Today, I want to talk about Katana ZERO and how it’s actually a masterpiece. I originally purchased the game on my Nintendo Switch, but I have this weird relationship with my Switch. It’s hard for me to sit down and play games unless it’s a game that is exclusive to the system. I have no idea why that is, but that’s beside the point. When I discovered that it was on Xbox Game Pass, I decided it was time to finally sit down and dedicate the time to beat it because I actually enjoyed what I had played on my Switch, and boy am I glad that I did.
For those of you who may not know what it is, Katana ZERO is a side-scrolling action game about a mysterious warrior with strange time-bending powers who goes around murdering drug dealing thugs with a katana. It’s an incredibly bloody game with an enthralling story accompanied by a phenomenal soundtrack to keep you moving through the game’s incredibly challenging levels. I don’t particularly enjoy side-scrolling games very much, but there was something about Katana ZERO that had me very, very hooked.
Katana ZERO wastes no time introducing you to its difficulty from the first moment you start the game. The game is a fantastic opera of blood and carnage where the hero can use whatever he has at his disposal to get the job done. Armed with only a katana and the occasional throwable item, it is up to you to make your way through a series of rooms expertly dispatching enemies left and right, painting the walls with their blood. Take one hit, you die, and the room you’re in resets.
It doesn’t take long for you to quickly learn that you’re going to die so much as you progress through the game, you’ll likely forget what success feels like. It is what makes success beating that much sweeter when you’ve taken out your last target and the recording of your character doing what you finally pulled off at the end of each room. When you’re on your tenth attempt and finally slow down time to deflect a bullet back at that enemy, or tossing a vase at an oncoming foe just to cut his buddy down immediately after is a phenomenal feeling.
Unraveling your character’s mysterious past and learning the source behind his abilities is a bloody road worth traveling. As I previously stated, you play as a mysterious warrior with strange time-bending powers. Throughout the game, he’ll visit his therapist, who will ask him questions uncovering more about the protagonist’s past, medicate him and then assign him a new target. Each target also comes with a specific set of instructions; for instance, one of your targets is a DJ that you’re instructed not to speak to. Of course, the player can choose to ignore that order, possibly affecting your relationship with the doctor. It also opens the door for a bit more of the story to slip in through. There’s even a set of dialog options the players can choose from, and picking the right dialog can drastically change the way you play a mission. Even performing the right actions during a mission may or may not alter what can happen during that mission.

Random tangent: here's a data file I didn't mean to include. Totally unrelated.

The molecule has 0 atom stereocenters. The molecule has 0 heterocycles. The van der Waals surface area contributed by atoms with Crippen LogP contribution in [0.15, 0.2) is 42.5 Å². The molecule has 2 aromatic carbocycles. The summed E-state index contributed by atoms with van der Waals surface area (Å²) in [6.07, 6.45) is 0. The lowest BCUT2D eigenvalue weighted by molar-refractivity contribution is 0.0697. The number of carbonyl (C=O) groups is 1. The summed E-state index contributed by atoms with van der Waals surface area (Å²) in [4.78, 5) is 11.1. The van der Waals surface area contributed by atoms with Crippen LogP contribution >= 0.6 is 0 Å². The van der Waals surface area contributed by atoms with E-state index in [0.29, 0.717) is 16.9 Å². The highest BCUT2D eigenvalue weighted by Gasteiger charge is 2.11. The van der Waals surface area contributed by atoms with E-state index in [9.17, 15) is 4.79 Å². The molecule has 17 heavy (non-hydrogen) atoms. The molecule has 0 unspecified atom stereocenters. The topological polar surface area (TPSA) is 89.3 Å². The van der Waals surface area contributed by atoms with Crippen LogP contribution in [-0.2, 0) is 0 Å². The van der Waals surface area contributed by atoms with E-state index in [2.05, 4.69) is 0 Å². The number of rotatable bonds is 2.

Then there’s the soundtrack. My god, there’s the soundtrack. If you haven’t heard of it, you should google it. Find it as fast as possible and give your ears an early Christmas present that doesn’t stop giving. It’s phenomenal and fits the tone of the game incredibly well. Each song feels so particularly tailored to each level. The neo-noir setting of the game and rhythmic tunes blend together in perfect matrimony. Katana ZERO is also kind enough to provide you the names of each song when they play at the beginning of a level, and I’m pretty sure “Overdose” is my favorite. Seriously, hit up Spotify or Youtube or whatever music streaming service you prefer and listen to the soundtrack.
This might sound like a small review, but it’s really an expression of love for an indie game I almost let slip away. Katana ZERO is f%#&ing phenomenal, and as far as side-scrolling action games go, I’m convinced it is a masterpiece. The developer has also talked about DLC in development, which will be much larger than the base and cost owners of the game absolutely nothing. If you haven’t played it, do it now. Last I checked, it was still on Game Pass, but even if you don’t have access to the subscription service, go buy it. If you don’t have an Xbox, you can also find it on the Nintendo Switch and the PC. It is more than worth the money.